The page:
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It's Niklas Edin's world. All other stone throwers merely live in it. Or, perhaps more accurately, all sweepers.
The Swedish skip credited a tightening on broom regulations for being at least part of the reason why he and his teammates are on top of the heap in men's curling this season, when he spoke after a 7-3, seven-end triumph at the Tour Challenge in Cranbrook, British Columbia.
It was a fairly comfortable victory for Edin and his team as they cruised over a young squad skipped by Kyle Smith, breaking things open with three in the fifth end, after keeping the Scottish team under pressure up to - and after - that point.
It's Edin's second straight Grand Slam Championship, having taken The Masters two weeks ago, and his third win in Canada this season (among a total of five tournament victories in eight events).
When asked by Sportsnet's Joan McCusker about the key to his team's mastery this autumn, Edin revisited last year's season of tumult, when everyone was talking about broom heads and the materials they were made of.
"I think motivation," he replied. "A lot went wrong last season with the brushes and we didn't have the right materials. We didn't handle the materials well. Getting that changed, we knew we were good players. We can make all the shots. Now we're all on equal terms I think that was just a really big motivation factor."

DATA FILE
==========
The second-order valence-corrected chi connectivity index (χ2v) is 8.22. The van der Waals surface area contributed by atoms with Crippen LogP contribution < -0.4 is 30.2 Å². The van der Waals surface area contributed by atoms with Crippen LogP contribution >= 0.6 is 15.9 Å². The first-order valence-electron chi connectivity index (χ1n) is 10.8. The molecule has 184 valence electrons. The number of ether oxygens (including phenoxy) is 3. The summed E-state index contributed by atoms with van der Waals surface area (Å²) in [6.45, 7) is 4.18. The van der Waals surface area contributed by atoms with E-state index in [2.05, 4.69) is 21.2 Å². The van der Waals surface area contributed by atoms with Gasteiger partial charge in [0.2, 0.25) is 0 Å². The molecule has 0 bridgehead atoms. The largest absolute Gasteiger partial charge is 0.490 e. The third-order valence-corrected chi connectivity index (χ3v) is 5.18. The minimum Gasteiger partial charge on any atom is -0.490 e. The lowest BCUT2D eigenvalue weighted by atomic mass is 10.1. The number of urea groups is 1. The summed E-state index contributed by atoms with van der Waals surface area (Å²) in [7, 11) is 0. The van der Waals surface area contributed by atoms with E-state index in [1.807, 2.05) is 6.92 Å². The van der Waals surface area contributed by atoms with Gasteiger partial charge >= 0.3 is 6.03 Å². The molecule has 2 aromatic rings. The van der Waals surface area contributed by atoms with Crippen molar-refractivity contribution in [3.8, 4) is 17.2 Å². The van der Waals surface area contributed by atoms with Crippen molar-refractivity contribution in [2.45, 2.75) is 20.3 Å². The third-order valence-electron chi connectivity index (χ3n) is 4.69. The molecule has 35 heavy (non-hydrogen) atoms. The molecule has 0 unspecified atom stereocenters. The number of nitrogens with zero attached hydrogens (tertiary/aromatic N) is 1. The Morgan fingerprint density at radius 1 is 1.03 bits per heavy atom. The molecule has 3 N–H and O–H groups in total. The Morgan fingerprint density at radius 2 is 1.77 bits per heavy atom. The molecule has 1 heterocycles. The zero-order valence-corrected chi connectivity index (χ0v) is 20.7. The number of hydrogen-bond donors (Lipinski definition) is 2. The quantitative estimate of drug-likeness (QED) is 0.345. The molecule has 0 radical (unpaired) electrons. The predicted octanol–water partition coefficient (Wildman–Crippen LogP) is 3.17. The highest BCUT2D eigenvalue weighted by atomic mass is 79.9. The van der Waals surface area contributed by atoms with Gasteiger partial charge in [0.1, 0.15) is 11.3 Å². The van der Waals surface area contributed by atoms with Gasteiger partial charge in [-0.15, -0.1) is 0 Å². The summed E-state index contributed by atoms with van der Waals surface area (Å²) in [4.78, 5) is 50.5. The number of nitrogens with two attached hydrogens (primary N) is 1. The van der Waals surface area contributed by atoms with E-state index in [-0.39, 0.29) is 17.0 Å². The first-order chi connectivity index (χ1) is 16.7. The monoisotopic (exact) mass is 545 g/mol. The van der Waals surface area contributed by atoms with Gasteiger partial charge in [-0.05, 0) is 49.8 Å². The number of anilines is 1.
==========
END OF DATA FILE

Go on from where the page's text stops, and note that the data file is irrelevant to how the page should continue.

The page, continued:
"Now we can show what we can do."
It was the first time in the history of The Slams that two finalists came from Europe, with Smith upending Thomas Ulsrud in one semi, while Edin tipped Team Gushue in the other. Team Gushue was still without skip Brad Gushue, who's missed the entire season so far and may very well be out until the new year, depending on how his hip injury comes along in the next few days.
Canadian teams enjoy home ice advantage at the slams, even if they are travelling cross-country for an event. That's a whole lot better than crossing the sea before you bounce across the country in order to compete. Many of those European teams extend their stays, now, and Edin's crew is the best example of that; spending long, long periods of time in Canada in order to ensure they are up to the task of going deep into the best competitions.
Smith's team should be very pleased with their showing at this event, having reeled off five straight wins to get to the final, including beating Reid Carruthers' rink - ranked fifth in the world (year to date standings) twice. As well, the 24-year-old skip made a peach of a shot in the fourth end of the final, to shave Edin's lead to 3-2. Had the young sharpshooter missed a very tight hit and stick against four Edin stones, the game would have been over, for all intents and purposes, at that moment.
Smith and his mates have sent what seems a clear message as their upward trajectory continues after winning the Oakville OCT Classic back in September: Have an eye, Mr. Murdoch. You too, Mr. Brewster. And the rest of the world for that matter. The young guns are on the move.